The Proposed Rules’ Basic Requirements

The proposed rules requires certain investment advisers to, among other things:

  • implement an AML/CFT program, including (1) developing internal policies, procedures, and controls to comply with the requirements of the BSA; (2) designating an AML compliance officer; (3) conducting ongoing training; (4) conducting an independent test of the AML program; and (5) conducting ongoing customer due diligence;
  • file Suspicious Activity Reports (“SARs”) and Currency Transaction Reports (”CTRs”);  
  • keep records relating to the transmittal of funds; and
  • fulfill other obligations under the BSA, including responding to Section 314(b) requests and having the ability to participate in voluntary information sharing with other covered financial institutions under Section 314(b).

Investment advisers would also be subject to the information-sharing provisions of the BSA as well as the “special measures” imposed by FinCEN pursuant to section 311 of the USA PATRIOT Act.

What’s Not Included

As discussed above, the rule proposal would only apply to RIAs and ERAs.  Notably, state registered investment advisers are not covered by this proposal because the Treasury risk assessment found “few examples of State-registered investment advisers being misused for money laundering, terrorist financing, or other illicit financial activities.”[4]  FinCEN did note, however, that it would continue to monitor activity involving State-registered investment advisers for indicia of such activities.

The NPRM also does not include a customer identification program requirement or an obligation to collect beneficial ownership information (“BOI”) for legal entity customers, although FinCEN is working with the SEC on a joint CIP Rule proposal that may apply these requirements to RIAs and ERAs.  This approach is consistent with the CIP Rule for broker-dealers, which was issued jointly by FinCEN and the SEC in 2003.  Regarding BOI for legal entity customers, FinCEN notes that it will be addressing this requirement in a future rulemaking.  We expect that this will occur when FinCEN amends the current requirements for covered financial institutions to obtain such information for legal entity customers at account opening to reduce the duplicative requirements that now exist due to the implementation of the Corporate Transparency Act rules requirement BOI reporting to FinCEN.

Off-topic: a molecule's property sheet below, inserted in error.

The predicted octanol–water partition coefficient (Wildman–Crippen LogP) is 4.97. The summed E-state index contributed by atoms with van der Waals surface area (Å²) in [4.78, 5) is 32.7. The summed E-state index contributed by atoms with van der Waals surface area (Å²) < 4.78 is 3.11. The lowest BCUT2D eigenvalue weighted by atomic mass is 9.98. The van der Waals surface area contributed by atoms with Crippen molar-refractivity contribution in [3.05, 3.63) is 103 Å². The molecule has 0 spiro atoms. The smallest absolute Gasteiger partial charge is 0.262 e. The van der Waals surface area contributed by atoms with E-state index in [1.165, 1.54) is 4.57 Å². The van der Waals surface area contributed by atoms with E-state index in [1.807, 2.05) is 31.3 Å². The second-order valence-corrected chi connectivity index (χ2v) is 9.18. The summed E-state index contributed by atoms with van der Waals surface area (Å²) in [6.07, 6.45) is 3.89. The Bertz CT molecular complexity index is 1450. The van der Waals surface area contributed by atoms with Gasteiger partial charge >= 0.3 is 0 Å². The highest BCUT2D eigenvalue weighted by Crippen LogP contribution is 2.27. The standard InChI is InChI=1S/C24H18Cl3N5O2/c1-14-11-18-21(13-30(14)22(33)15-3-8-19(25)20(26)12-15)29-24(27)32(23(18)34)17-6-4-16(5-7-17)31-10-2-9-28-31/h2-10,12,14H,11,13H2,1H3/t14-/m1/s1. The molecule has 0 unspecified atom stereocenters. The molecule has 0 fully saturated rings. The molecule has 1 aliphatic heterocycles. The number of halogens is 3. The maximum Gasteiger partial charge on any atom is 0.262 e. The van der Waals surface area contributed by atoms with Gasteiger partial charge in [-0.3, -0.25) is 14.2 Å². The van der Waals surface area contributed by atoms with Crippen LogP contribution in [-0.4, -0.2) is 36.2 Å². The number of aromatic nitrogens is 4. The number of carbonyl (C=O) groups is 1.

The comment period for the NPRM is open until April 15, 2024. 

If adopted, covered investment advisers would be required to comply with the rules on or before 12 months from the final rules’ effective date.

For questions about this proposal, the BSA, or AML/CFT compliance more generally, contact the authors of this article or another member of the McGuireWoods Financial Services & Securities Enforcement team.

[1] Department of Treasury, 2024 Investment Adviser Risk Assessment, February 13, 2024, at 2.

[2] See Advisers Act Rule 203(m)-1.

[3] See Section 203(l) of the Advisers Act.

[4] Financial Crimes Enforcement Network: Anti-Money Laundering/ Countering the Financing of Terrorism Program and Suspicious Activity Report Filing Requirements for Registered Investment Advisers and Exempt Reporting Advisers, 89 Fed. Reg. 12,117 (Feb. 15, 2024).